The Commission has released the 2022 edition of the Science, Research and Innovation Performance (SRIP) report, analysing the EU’s innovation performance in a global context. It provides insights into how research and innovation policies can help build an inclusive, sustainable, competitive and resilient Europe by leveraging the essential role of research and innovation as a source of prosperity and as a catalyst for change. The report also highlights how the coronavirus pandemic and Russia’s
invasion of Ukraine call for Europe to reinforce its preparedness to quickly and adequately react to new, unexpected challenges. Mariya Gabriel, Commissioner for Innovation, Research, Culture, Education and Youth, said: “The 2022 Science, Research and Innovation Performance report shows how research and innovation are central to build the sustainable and resilient future that Europe needs. The digital and green transitions simply cannot be accomplished without strong research and innovation systems. The report’s evidence supports our upcoming Communication on a new European Innovation Agenda.”
WAARSCHUWING: bijna 800 pagina’s. Dus bewaren tot de grote vakantie 🙂
Partnerships for Regional Innovation Playbook
‘Partnerships for Regional Innovation Playbook’, an initial guidance document published by the Joint Research Centre. The Playbook proposes a wide range of tools and governance mechanisms to enhance the coordination of regional, national and EU innovation policies to implement Europe’s green and digital transitions and to tackle the innovation divide in the EU. A core element of the proposed approach is the introduction of local missions to coordinate actions under a coherent directional logic, enabling the exploration of broad-ranging policy mixes for system-level innovation.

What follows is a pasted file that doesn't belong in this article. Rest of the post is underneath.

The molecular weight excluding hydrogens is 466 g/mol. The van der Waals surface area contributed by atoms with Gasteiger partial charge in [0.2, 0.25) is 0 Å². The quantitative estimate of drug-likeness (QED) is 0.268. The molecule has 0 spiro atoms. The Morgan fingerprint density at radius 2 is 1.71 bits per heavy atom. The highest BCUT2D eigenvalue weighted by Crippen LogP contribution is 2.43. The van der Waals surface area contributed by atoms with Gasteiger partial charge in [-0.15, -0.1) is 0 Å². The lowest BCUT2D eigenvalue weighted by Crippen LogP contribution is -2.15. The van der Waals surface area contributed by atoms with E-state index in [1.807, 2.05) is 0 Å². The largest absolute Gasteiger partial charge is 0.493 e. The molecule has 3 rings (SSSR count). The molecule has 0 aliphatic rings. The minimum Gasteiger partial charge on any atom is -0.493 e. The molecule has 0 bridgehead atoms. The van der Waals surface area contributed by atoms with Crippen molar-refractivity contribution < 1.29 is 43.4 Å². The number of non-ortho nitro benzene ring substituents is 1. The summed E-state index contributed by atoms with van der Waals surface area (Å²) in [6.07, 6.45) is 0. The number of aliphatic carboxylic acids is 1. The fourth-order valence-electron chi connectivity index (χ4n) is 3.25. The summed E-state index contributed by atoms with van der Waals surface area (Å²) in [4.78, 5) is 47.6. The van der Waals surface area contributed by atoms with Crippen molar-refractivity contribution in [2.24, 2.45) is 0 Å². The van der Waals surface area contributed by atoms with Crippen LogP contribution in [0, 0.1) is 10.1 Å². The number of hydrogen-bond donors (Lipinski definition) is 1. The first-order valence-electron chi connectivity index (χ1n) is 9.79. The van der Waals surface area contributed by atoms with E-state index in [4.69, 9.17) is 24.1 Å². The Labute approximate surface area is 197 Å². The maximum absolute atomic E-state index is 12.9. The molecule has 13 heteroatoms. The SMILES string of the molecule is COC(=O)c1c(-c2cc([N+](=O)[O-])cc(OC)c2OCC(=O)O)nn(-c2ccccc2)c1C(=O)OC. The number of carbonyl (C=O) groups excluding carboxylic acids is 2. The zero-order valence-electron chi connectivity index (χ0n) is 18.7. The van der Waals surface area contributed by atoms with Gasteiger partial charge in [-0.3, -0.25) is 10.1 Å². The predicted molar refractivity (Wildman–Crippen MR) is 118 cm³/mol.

Future of labs
Science and research are key to addressing humanity’s biggest challenges, now and in the future. Creating the right spaces and environments for research to thrive is essential. The scientific research ecosystem goes far beyond the physical spaces of laboratories. Among many things, it encompasses the people making research possible, the places where scientific discoveries happen, and the infrastructure required to sustain innovation. Only by recognising the extent of this ecosystem can we begin to understand the complex interactions between its people, spaces and contexts, and how the spaces we create can respond meaningfully to these diverse requirements and desires. This report provides a review of key trends shaping the future of scientific research that will be of use to planners, designers and administrators involved in laboratory design projects. The findings are a synthesis of research and trends in the field of laboratory design, informed by conversations with experts across industry and academia.
The COVID-19 Pandemic and the Future of Working Spaces